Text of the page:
The widespread use of private automobiles, motor buses and motor trucks cut into the business of railroads and the waterways. This development was most pronounced in the United States, where there are as many private cars as there are private homes. In Europe, many more people ride on bicycles than in motorcars, but in almost all countries there are enough automobiles, trucks and buses to revolutionize transportation.

Dirigible built by the British crossed the Atlantic in 1919 and landed on Long Island. The trip took about four days

Air transportation developed after World War I. Serious attempts to conquer the air were made in balloons in the eighteenth century these flights were exciting adventures, but balloons were too much at the mercy of the winds to be useful in carrying freight or passengers. In 1901, however, the Brazilian Santos Dumont flew a dirigible balloon (one which had an engine and could be steered). A little later the German Count Zeppelin perfected a long, rigid, cigar-shaped airship. All such craft are “lighter than air,” made so by the lifting power of hydrogen or helium gas. “Zeppelins” were used as bombers during World War I and in transportation afterwards, but the danger of fire and explosion proved great. In 1937 a giant zeppelin, the Hindenburg, exploded and burned with great loss of life, as it was about to land in New Jersey. Such catastrophes caused interest in lighter-than-air craft for passenger travel to decline.

Flying boat, the American-built “Clipper”, launched the first airmail and passenger service across the Atlantic in 1939. The Clipper’s top speed was 200 m.p.h.

Meanwhile the Wright brothers and others worked tirelessly at improving the heavier-than-air machine powered by the internal-combustion engine. When World War I broke out in 1914, men hardly dared fly an airplane in a high wind. Before it ended, however, airplanes had developed into important weapons. Soon after peace was restored, fliers attempted to cross the Atlantic. Charles Lindbergh’s solo flight from New York to Paris in 1927 stirred public interest in aviation, as did numerous later flights.

Jet airliners, which can carry over 150 passengers at speeds of 600 m.p.h. or more, have taken over International air routes.

During the 1930’s the world entered the “air age.” Air flights were no longer limited to venturesome pilots. Commercial airlines in the United States and Europe multiplied. Larger and speedier passenger planes were developed. Air express and mail services became regularly established and long-distance passenger travel began. A network of air routes developed between the United States and Latin America and across the Atlantic and Pacific Oceans.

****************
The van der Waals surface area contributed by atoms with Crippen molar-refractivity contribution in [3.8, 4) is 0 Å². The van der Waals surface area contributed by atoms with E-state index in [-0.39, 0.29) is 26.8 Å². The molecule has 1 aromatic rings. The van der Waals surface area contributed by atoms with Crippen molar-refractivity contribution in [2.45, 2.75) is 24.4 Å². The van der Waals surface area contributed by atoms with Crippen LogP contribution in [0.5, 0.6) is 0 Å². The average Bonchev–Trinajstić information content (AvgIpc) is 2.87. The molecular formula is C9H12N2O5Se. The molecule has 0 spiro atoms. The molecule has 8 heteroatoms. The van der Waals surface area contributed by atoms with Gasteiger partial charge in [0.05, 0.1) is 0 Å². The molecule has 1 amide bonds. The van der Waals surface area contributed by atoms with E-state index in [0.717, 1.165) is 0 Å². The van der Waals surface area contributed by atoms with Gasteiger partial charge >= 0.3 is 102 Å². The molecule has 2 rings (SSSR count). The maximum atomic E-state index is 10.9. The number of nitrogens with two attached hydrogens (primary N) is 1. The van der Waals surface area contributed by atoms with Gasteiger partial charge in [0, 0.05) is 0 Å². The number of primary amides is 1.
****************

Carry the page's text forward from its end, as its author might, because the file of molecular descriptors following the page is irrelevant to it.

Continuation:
World War II, even more than World War I, speeded up improvements in air transportation. Transoceanic travel in particular spurted forward, so that one could fly to every inhabited continent. On this very day, hundreds of men and women are flying across wide oceans with perhaps less concern than people 100 years ago felt about taking a 100-mile railroad trip.

Robert Peary and his team of Eskimos penetrated the desolate Arctic and reached the North Pole in 1909. In this painting an artist has commemorated the historic expedition.

Our own planet has now been almost completely explored. Swift communication and transportation helped to complete the work of exploring the earth. Before 1900 no man had reached either the North or the South Pole. In 1909 Peary, an American, reached the North Pole. Three years later a Norwegian, Amundsen, reached the South Pole. Both expeditions had to cross the icy wastes on foot and by sledge. In the 1920’s, however, an American aviator, Richard Byrd, flew over both poles by airplane. From the air, aviators have also mapped lands previously unexplored on foot, such as peaks of the Himalaya Mountains, sandy deserts of southern Arabia, jungles of the upper Amazon River and large parts of Antarctica. The work of exploring unknown portions of the globe, so boldly advanced by Columbus and Magellan, is completed. Now, men’s efforts have turned from the exploration of their own planet to penetrating the unknown regions of outer space.

The Ford automobile plant shown in this picture pioneered in assembly line procedures. Early cars like these Model T’s were assembled at the rate of one every 93 minutes plus a few minutes to fit on the body, as the car moved out of the plant.

Mass production accounted for the vast increase of goods. Automobiles, radios, airplanes — our abundance of these and of most of the other articles we use today has resulted from new methods of production developed since 1900. These have brought about mass production, so called because it makes possible the production of huge quantities of goods. Mass production is based on: (1) widespread use of interchangeable parts developed by Eli Whitney; (2) inventions of many kinds of labour-saving machines; (3) division of labour into many separate operations; and (4) gathering materials and workers together along an assembly line where the product “grows” as it moves.

Mass production was first practiced successfully on a large scale by Henry Ford in the making of automobiles. Ford’s aim was to produce cars so cheaply that they could be purchased by persons of ordinary incomes. Workers were stationed beside a long assembly line. As the bare frame of a car moved slowly along this line, various parts were added. Each worker performed a single operation over and over again. The methods used so successfully by Ford were applied in many other industries and spread to other manufacturing countries. Mass production, however, has been used most effectively in United States. America’s ability to produce vast quantities of goods was a vital factor in winning World War II.